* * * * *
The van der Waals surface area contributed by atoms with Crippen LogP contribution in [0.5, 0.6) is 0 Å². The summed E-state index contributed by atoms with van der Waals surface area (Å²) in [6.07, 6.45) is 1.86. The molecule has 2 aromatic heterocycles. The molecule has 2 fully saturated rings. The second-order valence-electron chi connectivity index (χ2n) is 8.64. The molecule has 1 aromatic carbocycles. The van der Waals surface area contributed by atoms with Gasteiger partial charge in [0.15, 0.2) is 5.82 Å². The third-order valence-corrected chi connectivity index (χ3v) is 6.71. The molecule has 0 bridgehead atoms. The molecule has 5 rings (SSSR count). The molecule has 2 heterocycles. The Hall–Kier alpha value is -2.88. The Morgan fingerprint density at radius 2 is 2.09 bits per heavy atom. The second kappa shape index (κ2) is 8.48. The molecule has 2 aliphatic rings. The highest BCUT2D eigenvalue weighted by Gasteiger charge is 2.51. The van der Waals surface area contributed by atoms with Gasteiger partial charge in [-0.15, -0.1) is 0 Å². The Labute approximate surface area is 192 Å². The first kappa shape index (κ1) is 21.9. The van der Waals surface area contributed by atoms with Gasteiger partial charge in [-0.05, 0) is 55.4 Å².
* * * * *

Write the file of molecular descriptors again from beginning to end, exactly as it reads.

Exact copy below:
The van der Waals surface area contributed by atoms with Crippen LogP contribution in [0.5, 0.6) is 0 Å². The summed E-state index contributed by atoms with van der Waals surface area (Å²) in [6.07, 6.45) is 1.86. The molecule has 2 aromatic heterocycles. The molecule has 2 fully saturated rings. The second-order valence-electron chi connectivity index (χ2n) is 8.64. The molecule has 1 aromatic carbocycles. The van der Waals surface area contributed by atoms with Gasteiger partial charge in [0.15, 0.2) is 5.82 Å². The third-order valence-corrected chi connectivity index (χ3v) is 6.71. The molecule has 0 bridgehead atoms. The molecule has 5 rings (SSSR count). The molecule has 2 heterocycles. The Hall–Kier alpha value is -2.88. The Morgan fingerprint density at radius 2 is 2.09 bits per heavy atom. The second kappa shape index (κ2) is 8.48. The molecule has 2 aliphatic rings. The highest BCUT2D eigenvalue weighted by Gasteiger charge is 2.51. The van der Waals surface area contributed by atoms with Gasteiger partial charge in [-0.15, -0.1) is 0 Å². The Labute approximate surface area is 192 Å². The first kappa shape index (κ1) is 21.9. The van der Waals surface area contributed by atoms with Gasteiger partial charge in [-0.05, 0) is 55.4 Å².